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Five dozen House members demand answers on Israel’s possible illegal use of U.S. military aid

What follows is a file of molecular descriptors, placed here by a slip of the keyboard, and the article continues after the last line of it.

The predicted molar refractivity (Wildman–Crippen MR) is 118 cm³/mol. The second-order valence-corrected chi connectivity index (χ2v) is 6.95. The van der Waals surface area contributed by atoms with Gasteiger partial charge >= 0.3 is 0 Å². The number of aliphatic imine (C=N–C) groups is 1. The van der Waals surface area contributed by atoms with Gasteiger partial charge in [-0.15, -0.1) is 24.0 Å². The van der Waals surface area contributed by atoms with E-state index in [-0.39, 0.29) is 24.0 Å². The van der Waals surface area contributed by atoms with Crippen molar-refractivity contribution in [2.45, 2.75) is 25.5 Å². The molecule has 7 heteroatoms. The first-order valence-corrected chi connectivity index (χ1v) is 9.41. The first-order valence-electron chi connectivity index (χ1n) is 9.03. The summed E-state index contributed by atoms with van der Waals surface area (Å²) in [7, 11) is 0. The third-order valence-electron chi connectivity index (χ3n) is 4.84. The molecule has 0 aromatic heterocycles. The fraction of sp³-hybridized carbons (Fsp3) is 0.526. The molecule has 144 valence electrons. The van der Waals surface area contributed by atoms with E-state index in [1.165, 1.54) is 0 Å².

U.S. military aid to Israel isn't meant to be used to demolish Palestinian homes.

Analysis | Reporting | Washington Politics